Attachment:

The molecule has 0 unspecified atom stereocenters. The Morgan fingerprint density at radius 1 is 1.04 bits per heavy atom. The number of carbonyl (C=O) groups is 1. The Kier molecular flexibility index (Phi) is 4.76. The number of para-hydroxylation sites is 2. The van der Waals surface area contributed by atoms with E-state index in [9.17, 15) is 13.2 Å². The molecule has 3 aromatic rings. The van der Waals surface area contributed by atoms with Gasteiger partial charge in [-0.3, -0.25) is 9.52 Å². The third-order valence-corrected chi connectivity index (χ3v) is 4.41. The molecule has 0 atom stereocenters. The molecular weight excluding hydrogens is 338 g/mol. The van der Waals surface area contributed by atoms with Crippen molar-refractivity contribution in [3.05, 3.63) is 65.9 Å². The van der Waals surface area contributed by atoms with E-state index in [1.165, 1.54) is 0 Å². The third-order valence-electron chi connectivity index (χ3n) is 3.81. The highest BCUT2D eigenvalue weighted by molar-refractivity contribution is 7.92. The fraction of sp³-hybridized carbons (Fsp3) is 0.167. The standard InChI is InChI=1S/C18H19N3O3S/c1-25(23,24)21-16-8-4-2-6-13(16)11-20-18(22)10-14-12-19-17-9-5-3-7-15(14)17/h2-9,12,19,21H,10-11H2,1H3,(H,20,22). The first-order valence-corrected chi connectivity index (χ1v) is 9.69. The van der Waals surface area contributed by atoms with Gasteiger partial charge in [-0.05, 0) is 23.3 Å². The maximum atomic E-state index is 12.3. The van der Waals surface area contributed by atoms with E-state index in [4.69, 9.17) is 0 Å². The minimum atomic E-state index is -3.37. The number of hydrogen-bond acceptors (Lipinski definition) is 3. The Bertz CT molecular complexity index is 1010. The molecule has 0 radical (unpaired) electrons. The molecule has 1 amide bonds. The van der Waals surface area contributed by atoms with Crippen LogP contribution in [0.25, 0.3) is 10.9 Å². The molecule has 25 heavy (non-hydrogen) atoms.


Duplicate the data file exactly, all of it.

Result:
The molecule has 0 unspecified atom stereocenters. The Morgan fingerprint density at radius 1 is 1.04 bits per heavy atom. The number of carbonyl (C=O) groups is 1. The Kier molecular flexibility index (Phi) is 4.76. The number of para-hydroxylation sites is 2. The van der Waals surface area contributed by atoms with E-state index in [9.17, 15) is 13.2 Å². The molecule has 3 aromatic rings. The van der Waals surface area contributed by atoms with Gasteiger partial charge in [-0.3, -0.25) is 9.52 Å². The third-order valence-corrected chi connectivity index (χ3v) is 4.41. The molecule has 0 atom stereocenters. The molecular weight excluding hydrogens is 338 g/mol. The van der Waals surface area contributed by atoms with Crippen molar-refractivity contribution in [3.05, 3.63) is 65.9 Å². The van der Waals surface area contributed by atoms with E-state index in [1.165, 1.54) is 0 Å². The third-order valence-electron chi connectivity index (χ3n) is 3.81. The highest BCUT2D eigenvalue weighted by molar-refractivity contribution is 7.92. The fraction of sp³-hybridized carbons (Fsp3) is 0.167. The standard InChI is InChI=1S/C18H19N3O3S/c1-25(23,24)21-16-8-4-2-6-13(16)11-20-18(22)10-14-12-19-17-9-5-3-7-15(14)17/h2-9,12,19,21H,10-11H2,1H3,(H,20,22). The first-order valence-corrected chi connectivity index (χ1v) is 9.69. The van der Waals surface area contributed by atoms with Gasteiger partial charge in [-0.05, 0) is 23.3 Å². The maximum atomic E-state index is 12.3. The van der Waals surface area contributed by atoms with E-state index in [4.69, 9.17) is 0 Å². The minimum atomic E-state index is -3.37. The number of hydrogen-bond acceptors (Lipinski definition) is 3. The Bertz CT molecular complexity index is 1010. The molecule has 0 radical (unpaired) electrons. The molecule has 1 amide bonds. The van der Waals surface area contributed by atoms with Crippen LogP contribution in [0.25, 0.3) is 10.9 Å². The molecule has 25 heavy (non-hydrogen) atoms.